JpGU-AGU Joint Meeting 2017

Presentation information

[EE] Poster

A (Atmospheric and Hydrospheric Sciences) » A-AS Atmospheric Sciences, Meteorology & Atmospheric Environment

[A-AS05] [EE] Contributions of local and long-range transport to air pollutants in mega-cities

Thu. May 25, 2017 3:30 PM - 4:45 PM Poster Hall (International Exhibition Hall HALL7)

[AAS05-P04] A modeling study of effective radiative forcing and climate response due to increased methane concentration

*Bing Xie1,2, Hua Zhang1,2, Dong-dong Yang3, Zhi-li Wang4 (1.Laboratory for Climate Studies of China Meteorological Administration, National Climate Center, China Meteorological Administration, 2.Collaborative Innovation Center on Forecast and Evaluation of Meteorological Disasters, Nanjing University of Information Science & Technology, 3.College of Atmospheric Science, Nanjing University of Information Science & Technology, 4.State Key Laboratory of Severe Weather & Key Laboratory of Atmospheric Chemistry of CMA, Chinese Academy of Meteorological Sciences)

Keywords:Methane, Effective radiative forcing, Climate change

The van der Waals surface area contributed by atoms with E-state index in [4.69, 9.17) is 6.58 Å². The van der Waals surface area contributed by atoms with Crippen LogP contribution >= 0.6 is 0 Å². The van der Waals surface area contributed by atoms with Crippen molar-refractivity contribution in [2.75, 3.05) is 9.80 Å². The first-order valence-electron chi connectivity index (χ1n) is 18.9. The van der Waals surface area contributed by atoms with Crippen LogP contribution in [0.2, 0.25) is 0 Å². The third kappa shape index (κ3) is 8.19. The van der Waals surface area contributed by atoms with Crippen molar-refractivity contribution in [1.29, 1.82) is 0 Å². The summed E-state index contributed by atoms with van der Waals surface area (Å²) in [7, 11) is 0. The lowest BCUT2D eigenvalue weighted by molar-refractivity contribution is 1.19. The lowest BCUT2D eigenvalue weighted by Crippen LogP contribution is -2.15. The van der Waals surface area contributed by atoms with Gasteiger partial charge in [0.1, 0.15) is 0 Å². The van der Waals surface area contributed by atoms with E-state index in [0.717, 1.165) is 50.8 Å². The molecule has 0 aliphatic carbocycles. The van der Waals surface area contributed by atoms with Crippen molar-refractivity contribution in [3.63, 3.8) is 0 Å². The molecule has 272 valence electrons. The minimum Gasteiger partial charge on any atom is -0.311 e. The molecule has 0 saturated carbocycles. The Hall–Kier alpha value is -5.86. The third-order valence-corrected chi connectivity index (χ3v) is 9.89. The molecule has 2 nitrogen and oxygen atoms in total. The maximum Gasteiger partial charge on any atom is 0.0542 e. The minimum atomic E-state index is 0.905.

An atmospheric general circulation model BCC_AGCM2.0 and observation data from ARIS were used to calculate the effective radiative forcing (ERF) due to increased methane concentration since pre-industrial times and its impacts on climate. The ERF of methane from 1750 to 2011 was 0.46 W m−2 by taking it as a well-mixed greenhouse gas, and the inhomogeneity of methane increased its ERF by about 0.02 W m−2. The change of methane concentration since pre-industrial led to an increase of 0.31 °C in global mean surface air temperature and 0.02 mm d−1 in global mean precipitation. The warming was prominent over the middle and high latitudes of the Northern Hemisphere (with a maximum increase exceeding 1.4 °C). The precipitation notably increased (maximum increase of 1.8 mm d−1) over the ocean between 10°N and 20°N and significantly decreased (maximum decrease >–0.6 mm d−1) between 10°S and 10°N. These changes caused a northward movement of precipitation cell in the Intertropical Convergence Zone (ITCZ). Cloud cover significantly increased (by approximately 4%) in the high latitudes in both hemispheres, and sharply decreased (by approximately 3%) in tropical areas.